keeping ethnic enclaves alive

This is a really interesting TIME story on the tiny town of Locke, California (population: 80)—America's last rural Chinatown: Saving a Countryside Chinatown. In 1915, after a fire wiped out a nearby Chinatown, 600 Chinese workers got permission from a local orchard owner to build and inhabit a new settlement, which eventually became the tight-knit Chinese community of Locke. The town is a true national landmark, a fascinating, little-known nugget of Asian American history... that's pretty awesome. Unfortunately, today the town's legacy is in danger of becoming faded memory. Only 12 of the 80 residents are Chinese, with whites and Latinos gradually replacing the founding population. However, this month the town is erecting an eight-foot-tall bronze monument dedicated to Locke's Chinese pioneers. Hopefully, there will be continued, active effort to the keep the important history of this town alive.

Speaking of ethnic enclaves... Los Angeles' Little Tokyo needs your help! I've been getting a bunch of emails about some distressing stuff that's been going on in the community. Long story short: some private developers who aren't so concerned with the history and future of Little Tokyo have bought big chunks of land. Who knows what could happen now? Concerned folks are calling for an inclusionary community planning process, and are circulating a petition to gather public support. Here's a letter that's been circulating from J-Town Voice:
Friends -

It's happened again!

As you may already be aware, several recent property transactions have put the future of Los Angeles' Little Tokyo in jeopardy. Japanese Village Plaza was sold to American Commercial Equities in late July, and on August 17, the New Otani Hotel and Weller Court Shopping Mall were bought by 3D Investments—the SAME company that bought the large chunk of San Francisco J-Town from Kintetsu Enterprises last year. While neither of these companies are inherently bad, it is also clear that neither company has a strong tie to Little Tokyo. With only three Japantowns remaining, there exists a critical need to maintain Little Tokyo as an important historic cultural neighborhood. When a company decides to purchase a main commercial and gathering area of Little Tokyo, they should also take the initiative to develop the properties in a responsible manner with community input.

Little Tokyo community members have a history of being actively involved with the changes in Little Tokyo, and we are proud of our community's achievements. It's time again to make our voices clear - Little Tokyo is our home. Little Tokyo is our history. Little Tokyo is our future. And the people who share that home should have a say in what happens to it.

If you feel similarly, we would urge you to take the following action:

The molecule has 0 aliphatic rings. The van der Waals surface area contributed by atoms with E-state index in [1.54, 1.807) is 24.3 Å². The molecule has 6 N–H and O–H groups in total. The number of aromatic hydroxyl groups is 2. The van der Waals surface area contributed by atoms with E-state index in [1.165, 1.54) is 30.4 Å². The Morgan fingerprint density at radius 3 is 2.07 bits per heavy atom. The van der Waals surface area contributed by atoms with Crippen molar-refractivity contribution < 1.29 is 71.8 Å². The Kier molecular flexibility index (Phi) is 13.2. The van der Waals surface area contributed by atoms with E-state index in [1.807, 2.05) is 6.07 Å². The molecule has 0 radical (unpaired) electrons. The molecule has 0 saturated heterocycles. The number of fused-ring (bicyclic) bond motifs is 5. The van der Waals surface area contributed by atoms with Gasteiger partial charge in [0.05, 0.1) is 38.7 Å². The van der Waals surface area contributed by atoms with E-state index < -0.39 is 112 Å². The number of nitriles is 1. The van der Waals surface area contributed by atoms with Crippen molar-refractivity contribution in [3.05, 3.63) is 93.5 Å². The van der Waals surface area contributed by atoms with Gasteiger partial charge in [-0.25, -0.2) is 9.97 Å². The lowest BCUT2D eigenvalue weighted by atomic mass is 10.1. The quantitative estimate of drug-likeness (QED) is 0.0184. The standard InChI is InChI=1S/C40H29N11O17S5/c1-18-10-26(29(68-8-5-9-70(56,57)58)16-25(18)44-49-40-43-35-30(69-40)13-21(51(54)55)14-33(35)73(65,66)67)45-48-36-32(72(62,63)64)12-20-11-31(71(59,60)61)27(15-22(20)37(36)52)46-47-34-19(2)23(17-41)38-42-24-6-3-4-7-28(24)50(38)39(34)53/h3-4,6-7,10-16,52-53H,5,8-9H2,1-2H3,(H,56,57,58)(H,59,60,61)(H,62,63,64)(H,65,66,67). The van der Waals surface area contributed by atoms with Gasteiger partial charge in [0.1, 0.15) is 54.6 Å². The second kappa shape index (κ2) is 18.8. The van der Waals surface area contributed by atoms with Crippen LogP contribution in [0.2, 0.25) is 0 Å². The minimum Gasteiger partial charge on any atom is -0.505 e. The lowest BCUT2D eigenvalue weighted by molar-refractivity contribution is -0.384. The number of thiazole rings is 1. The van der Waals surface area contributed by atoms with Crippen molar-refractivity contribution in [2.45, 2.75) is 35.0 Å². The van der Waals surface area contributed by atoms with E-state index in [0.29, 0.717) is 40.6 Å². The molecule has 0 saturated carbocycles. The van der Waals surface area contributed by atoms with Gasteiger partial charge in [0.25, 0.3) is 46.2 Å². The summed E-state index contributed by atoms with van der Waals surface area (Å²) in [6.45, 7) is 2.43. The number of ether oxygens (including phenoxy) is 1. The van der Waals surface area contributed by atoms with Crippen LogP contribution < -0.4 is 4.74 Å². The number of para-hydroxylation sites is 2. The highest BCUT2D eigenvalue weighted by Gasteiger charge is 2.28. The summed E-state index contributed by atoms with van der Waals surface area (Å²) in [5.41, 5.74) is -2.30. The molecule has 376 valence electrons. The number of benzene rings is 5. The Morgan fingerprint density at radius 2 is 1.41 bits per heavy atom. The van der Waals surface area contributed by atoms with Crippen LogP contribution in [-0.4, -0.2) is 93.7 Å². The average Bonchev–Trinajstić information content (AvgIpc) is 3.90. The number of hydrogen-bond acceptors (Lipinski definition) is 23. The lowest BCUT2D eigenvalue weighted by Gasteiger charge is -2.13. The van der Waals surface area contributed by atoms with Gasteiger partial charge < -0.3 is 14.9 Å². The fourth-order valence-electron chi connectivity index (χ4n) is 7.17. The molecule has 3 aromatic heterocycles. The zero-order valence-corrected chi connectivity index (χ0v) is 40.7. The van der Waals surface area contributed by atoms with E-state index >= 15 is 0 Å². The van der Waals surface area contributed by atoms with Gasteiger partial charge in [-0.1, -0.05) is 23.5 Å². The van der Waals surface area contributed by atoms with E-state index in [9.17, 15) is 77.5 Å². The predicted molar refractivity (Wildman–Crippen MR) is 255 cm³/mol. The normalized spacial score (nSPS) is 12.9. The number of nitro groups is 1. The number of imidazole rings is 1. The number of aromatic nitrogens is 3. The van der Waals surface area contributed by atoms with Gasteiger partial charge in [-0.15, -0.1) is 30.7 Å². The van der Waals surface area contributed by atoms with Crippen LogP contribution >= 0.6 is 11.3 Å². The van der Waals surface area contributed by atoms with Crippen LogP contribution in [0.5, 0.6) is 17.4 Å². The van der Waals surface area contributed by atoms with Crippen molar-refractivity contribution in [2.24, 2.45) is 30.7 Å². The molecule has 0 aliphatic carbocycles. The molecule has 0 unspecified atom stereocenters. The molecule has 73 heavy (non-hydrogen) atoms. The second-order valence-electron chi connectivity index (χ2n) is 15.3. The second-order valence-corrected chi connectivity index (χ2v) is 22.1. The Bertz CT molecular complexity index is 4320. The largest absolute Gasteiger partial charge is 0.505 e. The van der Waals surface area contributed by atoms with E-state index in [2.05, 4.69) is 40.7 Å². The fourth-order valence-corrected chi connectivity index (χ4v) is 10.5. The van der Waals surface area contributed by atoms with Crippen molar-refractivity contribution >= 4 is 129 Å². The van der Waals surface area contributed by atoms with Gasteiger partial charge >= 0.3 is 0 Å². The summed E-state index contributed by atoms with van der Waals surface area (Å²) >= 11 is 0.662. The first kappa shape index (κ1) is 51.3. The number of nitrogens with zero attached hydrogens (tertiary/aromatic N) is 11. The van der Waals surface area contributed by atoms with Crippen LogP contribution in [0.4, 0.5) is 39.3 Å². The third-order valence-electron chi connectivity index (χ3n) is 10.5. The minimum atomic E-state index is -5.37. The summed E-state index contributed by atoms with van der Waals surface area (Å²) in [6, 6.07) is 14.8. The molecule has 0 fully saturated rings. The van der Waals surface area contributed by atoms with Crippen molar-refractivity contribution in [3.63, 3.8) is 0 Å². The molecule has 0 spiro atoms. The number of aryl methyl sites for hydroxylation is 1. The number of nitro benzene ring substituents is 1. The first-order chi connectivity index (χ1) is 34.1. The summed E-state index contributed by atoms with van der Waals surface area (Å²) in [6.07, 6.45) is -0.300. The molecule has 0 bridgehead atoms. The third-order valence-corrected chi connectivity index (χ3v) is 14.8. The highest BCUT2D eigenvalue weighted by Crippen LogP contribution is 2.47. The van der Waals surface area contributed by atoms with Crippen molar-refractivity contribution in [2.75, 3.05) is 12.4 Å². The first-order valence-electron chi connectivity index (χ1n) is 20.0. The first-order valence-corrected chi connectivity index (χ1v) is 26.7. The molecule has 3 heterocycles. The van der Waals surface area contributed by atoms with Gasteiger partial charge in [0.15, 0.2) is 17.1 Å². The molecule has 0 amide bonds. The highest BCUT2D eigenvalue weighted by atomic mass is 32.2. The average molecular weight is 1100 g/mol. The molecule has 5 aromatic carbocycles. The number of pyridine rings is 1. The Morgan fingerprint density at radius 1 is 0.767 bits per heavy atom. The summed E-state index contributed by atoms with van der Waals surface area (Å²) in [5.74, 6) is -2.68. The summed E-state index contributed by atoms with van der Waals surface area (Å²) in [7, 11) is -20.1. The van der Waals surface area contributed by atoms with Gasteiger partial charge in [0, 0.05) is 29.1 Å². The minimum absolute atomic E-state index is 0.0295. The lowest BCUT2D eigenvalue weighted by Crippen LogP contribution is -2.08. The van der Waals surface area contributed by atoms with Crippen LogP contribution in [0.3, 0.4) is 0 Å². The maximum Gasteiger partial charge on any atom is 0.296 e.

1) Sign the following petition: http://www.petitiononline.com/jtv1/petition.html. Doing so will send a message to 3D Investments and American Commercial Equities that they can not buy and develop land in our neighborhood without taking into consideration the wants and needs of the existing community. Further, it will also ensure that the Kajima Corporation is held responsible for their secretive sale to 3D Investments. Although their transaction may be completed, they have not heard the end of this from the Little Tokyo community. Third, it will reinforce to Jan Perry (Little Tokyo's City Councilwoman)that there is broad support to maintain active community involvement in determining the future of Little Tokyo. Finally, it will put current property owners and potential buyers on notice that our community is organized and not afraid to take action to ensure that they act responsibly and remain sensitive to the historic and cultural importance of Little Tokyo.

2) Attend the Little Tokyo Community Council's public meeting at 6:30 PM on Thursday, October 4, 2007, and the Japanese American National Museum. This meeting will be an important opportunity for Little Tokyo's stakeholders (that's you!) to make their voices heard and demand what is due to them.

Please don't miss out on this opportunity to demand respect and justice for our community!

Your friends at J-Town Voice

PS. To find out more about the petition, the Little Tokyo Community Council meeting, or how you can make your voice heard during our community's planning process, contact jtownvoice@yahoo.com.
If you feel strongly about this, then lend your name to the petition here: Preserve LA's Little Tokyo! And if you're in the Los Angeles area, go to the Little Tokyo Community Council's public meeting this Thursday, October 4, 6:30pm at the Japanese American National Museum. Make your voices heard, and ensure the future of Little Tokyo.

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